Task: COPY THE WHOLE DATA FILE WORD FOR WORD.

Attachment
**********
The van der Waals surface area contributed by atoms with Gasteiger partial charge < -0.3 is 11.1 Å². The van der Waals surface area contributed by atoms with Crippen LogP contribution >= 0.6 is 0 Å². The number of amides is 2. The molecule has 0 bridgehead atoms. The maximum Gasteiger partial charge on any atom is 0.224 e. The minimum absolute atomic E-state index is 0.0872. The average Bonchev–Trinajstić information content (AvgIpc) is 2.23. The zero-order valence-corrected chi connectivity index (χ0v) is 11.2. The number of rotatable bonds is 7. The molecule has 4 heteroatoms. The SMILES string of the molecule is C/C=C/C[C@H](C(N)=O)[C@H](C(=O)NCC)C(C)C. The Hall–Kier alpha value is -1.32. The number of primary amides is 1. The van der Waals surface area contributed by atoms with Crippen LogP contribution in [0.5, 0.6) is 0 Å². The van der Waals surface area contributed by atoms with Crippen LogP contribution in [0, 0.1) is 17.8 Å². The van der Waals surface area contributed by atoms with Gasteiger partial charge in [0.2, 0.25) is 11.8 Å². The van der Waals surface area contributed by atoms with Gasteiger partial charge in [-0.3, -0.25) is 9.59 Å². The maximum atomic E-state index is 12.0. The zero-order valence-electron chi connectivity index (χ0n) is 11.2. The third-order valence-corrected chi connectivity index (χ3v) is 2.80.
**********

The van der Waals surface area contributed by atoms with Gasteiger partial charge < -0.3 is 11.1 Å². The van der Waals surface area contributed by atoms with Crippen LogP contribution >= 0.6 is 0 Å². The number of amides is 2. The molecule has 0 bridgehead atoms. The maximum Gasteiger partial charge on any atom is 0.224 e. The minimum absolute atomic E-state index is 0.0872. The average Bonchev–Trinajstić information content (AvgIpc) is 2.23. The zero-order valence-corrected chi connectivity index (χ0v) is 11.2. The number of rotatable bonds is 7. The molecule has 4 heteroatoms. The SMILES string of the molecule is C/C=C/C[C@H](C(N)=O)[C@H](C(=O)NCC)C(C)C. The Hall–Kier alpha value is -1.32. The number of primary amides is 1. The van der Waals surface area contributed by atoms with Crippen LogP contribution in [0.5, 0.6) is 0 Å². The van der Waals surface area contributed by atoms with Crippen LogP contribution in [0, 0.1) is 17.8 Å². The van der Waals surface area contributed by atoms with Gasteiger partial charge in [0.2, 0.25) is 11.8 Å². The van der Waals surface area contributed by atoms with Gasteiger partial charge in [-0.3, -0.25) is 9.59 Å². The maximum atomic E-state index is 12.0. The zero-order valence-electron chi connectivity index (χ0n) is 11.2. The third-order valence-corrected chi connectivity index (χ3v) is 2.80.